BlackRock, the $9 trillion asset management giant, has stepped up its efforts to push the corporate world toward better governance and more sustainable business models.
Over the past year, it has taken on heavyweights like ExxonMobil and Warren Buffett’s Berkshire Hathaway — and waded into the battle over political donations and lobbying by companies like Pfizer and Tyson Foods, according to BlackRock’s annual investment stewardship report, released Tuesday.
After Berkshire refused to engage in “direct dialogue” with BlackRock for years, the firm said it voted against two directors at Buffett’s company. That’s one high-profile example of the 6,560 times the asset manager voted against corporate management last year.
BlackRock is known for pushing companies to battle climate change, and the firm was a key vote in the contentious, but ultimately, successful proxy battle at ExxonMobil. BlackRock said it voted for three of the nominees of Engine No. 1, the investment firm trying to move the oil company towards a more sustainable future. All three were elected.
Concerns about the environment were also a reason BlackRock voted against the re-election of Berkshire Hathaway’s former chairman of its audit committee and the chairman of its governance committee, according to the report.
BlackRock said in the report that it thought Berkshire was “not adapting to a world where sustainability considerations are becoming material to performance.”
The men it voted against were responsible for “shortfalls in the company’s governance practices, climate action planning and disclosure,” BlackRock said.
The asset manager also supported two shareholder proposals: “one requesting that the company publish an annual report addressing climate change risks and opportunities, and the other requesting that Berkshire Hathaway’s holding companies publish annual reports assessing their diversity and inclusion efforts.”
Buffett, who controls two thirds of the voting shares at Berkshire, has rebuffed the shareholder proposals.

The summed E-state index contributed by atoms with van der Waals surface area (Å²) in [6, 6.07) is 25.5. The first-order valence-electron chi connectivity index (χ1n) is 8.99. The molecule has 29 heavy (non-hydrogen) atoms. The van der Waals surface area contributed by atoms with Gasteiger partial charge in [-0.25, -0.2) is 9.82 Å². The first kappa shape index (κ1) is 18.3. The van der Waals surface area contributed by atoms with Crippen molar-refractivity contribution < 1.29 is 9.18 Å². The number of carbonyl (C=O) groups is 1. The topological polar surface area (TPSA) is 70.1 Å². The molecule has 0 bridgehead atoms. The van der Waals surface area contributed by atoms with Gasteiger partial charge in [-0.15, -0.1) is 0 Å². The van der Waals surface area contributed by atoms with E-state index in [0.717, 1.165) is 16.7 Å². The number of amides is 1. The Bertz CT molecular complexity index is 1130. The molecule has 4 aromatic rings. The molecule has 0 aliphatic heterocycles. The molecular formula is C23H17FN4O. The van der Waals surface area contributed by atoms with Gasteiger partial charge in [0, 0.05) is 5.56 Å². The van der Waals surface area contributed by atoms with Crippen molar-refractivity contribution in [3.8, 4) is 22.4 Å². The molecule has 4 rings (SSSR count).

The shareholder proposals BlackRock voted on at Berkshire Hathaway are among the 46 it supported regarding climate-related concerns, according to the report.
BlackRock also used its heft to weigh in on the fraught topic of corporate political lobbying and financing, saying “this is an important issue.”
As a result, it supported political spending and lobbying proposals at Lyft, Tyson Foods, Pfizer, and Charter Communications.
Tyson was one of several U.S. companies that suspended political donations in the wake of the January 6 insurrection at the U.S. Capitol.
But Tyson’s suspension was temporary, and its latest filings to the Federal Election Commission indicate that it has resumed donations to some of the 147 Republican lawmakers who sought to overthrow the presidential election of Joe Biden.
BlackRock said that “significant inconsistencies between publicly stated priorities and affiliated group views on major policy positions could create reputational risk.”
In an earlier commentary on the topic, the firm stated that reputational risks can occur if a company is “ associated with a controversial candidate, party, policy or issue, as well as certain risks that can arise from the complex legal, regulatory, and compliance considerations associated with corporate political spending and lobbying activities in various jurisdictions.”
Over the past year BlackRock voted on more than 13,000 companies and 165,000 management and shareholder proposals across 71 voting markets, the report said.
It also broadened its climate focus to 1,000 companies, supporting 64 percent of the shareholder proposals on the topic.
“It is our belief that successfully mitigating climate change risk will help drive economic growth and will offer investors better long-term returns,” the investment stewardship report said.